Holders of municipal bonds, watch the state of Illinois carefully in the next few weeks.
It’s considered almost a given that major credit-rating agencies will downgrade Illinois to “junk” status, meaning non-investment grade. That could prompt bond-fund managers and pension funds to sell out of the state’s credit if they can’t hold junk bonds in accordance with their investment mandates.
Why should the rest of America’s muni investors care? No U.S. state has ever been rated below investment grade, thus Illinois bears watching for the effect a downgrade would have on other states’ municipal bonds.
Jon Smith, of DT Investment Partners in Chadds Ford, put Illinois in context: He deliberately does not own Illinois general obligation (GO) bonds, nor does he own municipal bonds issued by Connecticut, New Jersey, or Puerto Rico, which defaulted recently.
“If Illinois goes to junk status,” Smith said, “investors holding Illinois bonds will get hammered on the price, and it could cascade into other state muni bond prices,” such as Connecticut’s.
In addition, the bond-rating agencies have been slow to downgrade in a timely fashion. (Remember the Great 2008 Credit Rating Scandal, in which many agencies rated subprime mortgages “AAA”?)
“Connecticut is the nation’s second-worst state in terms of pension liability, and yet they are still rated A-plus” by most credit-rating agencies, Smith noted.
“With many baby boomers entering or already into retirement, muni bonds are usually a big piece of their portfolio, and they have no idea this is happening. You can’t just blindly buy laddered muni bonds” as in past decades, he said.
It’s instructive to look at what happened to Detroit bonds after the city filed an $18 billion bankruptcy and restructured its pension obligations. Bondholders received 75 cents on the dollar, and pensioners 85 cents on the dollar, Smith estimated.
“The city emerged out of bankruptcy, but Detroit bonds are still trading at high yield,” or junk-rated levels, he said.
The federal government can print more money and operate under a deficit, but states can’t – they are required to balance their budgets. Illinois hasn’t had a budget in three years.
Many muni bond investors buy state GO bonds, but Smith prefers high-quality revenue bonds from hospitals, colleges, and utilities.
“The new rule is buy Children’s Hospital of Philadelphia bonds, or University of Pittsburgh and Villanova University bonds, Delaware County, Bucks County Water & Sewer, or even Pennsylvania bonds,” Smith said. “The state finally passed a budget, and there’s a bill to increase the retirement age going forward” to reduce pension obligations.
“I still believe in Pennsylvania because it’s a growing economy, and the state has tools to get out of a deficit by increasing taxes,” he said.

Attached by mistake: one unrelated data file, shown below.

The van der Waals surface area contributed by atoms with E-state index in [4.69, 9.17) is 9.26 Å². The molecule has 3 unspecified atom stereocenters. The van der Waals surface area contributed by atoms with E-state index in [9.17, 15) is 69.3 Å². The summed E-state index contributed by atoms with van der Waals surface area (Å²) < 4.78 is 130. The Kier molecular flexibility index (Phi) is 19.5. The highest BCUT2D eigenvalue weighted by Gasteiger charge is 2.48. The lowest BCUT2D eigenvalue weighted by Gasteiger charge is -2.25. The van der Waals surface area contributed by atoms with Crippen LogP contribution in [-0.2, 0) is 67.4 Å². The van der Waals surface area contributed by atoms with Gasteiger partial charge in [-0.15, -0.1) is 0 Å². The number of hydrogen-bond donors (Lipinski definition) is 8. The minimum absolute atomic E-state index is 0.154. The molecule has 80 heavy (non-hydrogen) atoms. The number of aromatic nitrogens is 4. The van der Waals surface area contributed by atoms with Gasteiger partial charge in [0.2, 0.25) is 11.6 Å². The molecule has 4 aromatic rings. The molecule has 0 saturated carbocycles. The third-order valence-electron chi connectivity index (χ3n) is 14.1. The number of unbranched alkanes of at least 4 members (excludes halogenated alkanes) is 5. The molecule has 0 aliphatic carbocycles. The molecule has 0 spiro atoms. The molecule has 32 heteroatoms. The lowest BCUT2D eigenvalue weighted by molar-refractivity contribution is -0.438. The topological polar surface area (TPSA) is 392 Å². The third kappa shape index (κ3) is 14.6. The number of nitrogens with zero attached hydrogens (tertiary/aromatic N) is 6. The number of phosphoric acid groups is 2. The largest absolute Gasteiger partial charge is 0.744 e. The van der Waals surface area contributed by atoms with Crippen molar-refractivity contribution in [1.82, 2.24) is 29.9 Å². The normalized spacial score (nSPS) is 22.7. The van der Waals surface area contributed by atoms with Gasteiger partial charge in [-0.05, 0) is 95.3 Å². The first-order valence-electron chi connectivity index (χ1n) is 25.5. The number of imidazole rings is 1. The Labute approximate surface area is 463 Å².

Plus, muni bonds are no longer generating the fabulous income they did in the past. Historically, muni bonds have traded at a discount to Treasuries, and today a one- to five-year muni bond trades at about 70 percent of a similar maturity Treasury. A five-year muni generates about 2.25 percent yield, while a corporate bond generates more income, even after taxes, Smith noted.
“Buy corporate bonds, and you may get more income after taxes,” he said.
CFPB vs. student-loan servicers
The Consumer Financial Protection Bureau last week released a report on how student-loan servicers deprived borrowers working in public service of debt relief.
If you’re in the military or work as a teacher, social worker, public defender, nurse, doctor, or police, firefighter, or other first responder, you’re eligible for debt forgiveness of direct student loans after 120 timely monthly payments, under the Public Service Loan Forgiveness program created by Congress in 2007.
But according to CFPB Director Richard Cordray, loan servicers deliberately stall when it comes to helping workers apply for this program. One borrower, a veteran, reported that his loan servicer failed to tell him he needed to consolidate his loans to be on track for loan forgiveness until after he left the military, which meant none of his military service counted.
“Servicers are giving them the runaround in ways that can hamstring their progress. And they do not receive timely or accurate information about eligibility for this program, even when they identified themselves as public-service workers. This can … lead to months or even years of unnecessary payments that can cost thousands of dollars and extend their time in debt,” Cordray said in a statement.
Nearly two-thirds of borrowers earn less than $50,000 per year; the average loan amount is $70,000, according to 2015 figures cited by the CFPB. To learn more about the program, go to consumerfinance.gov.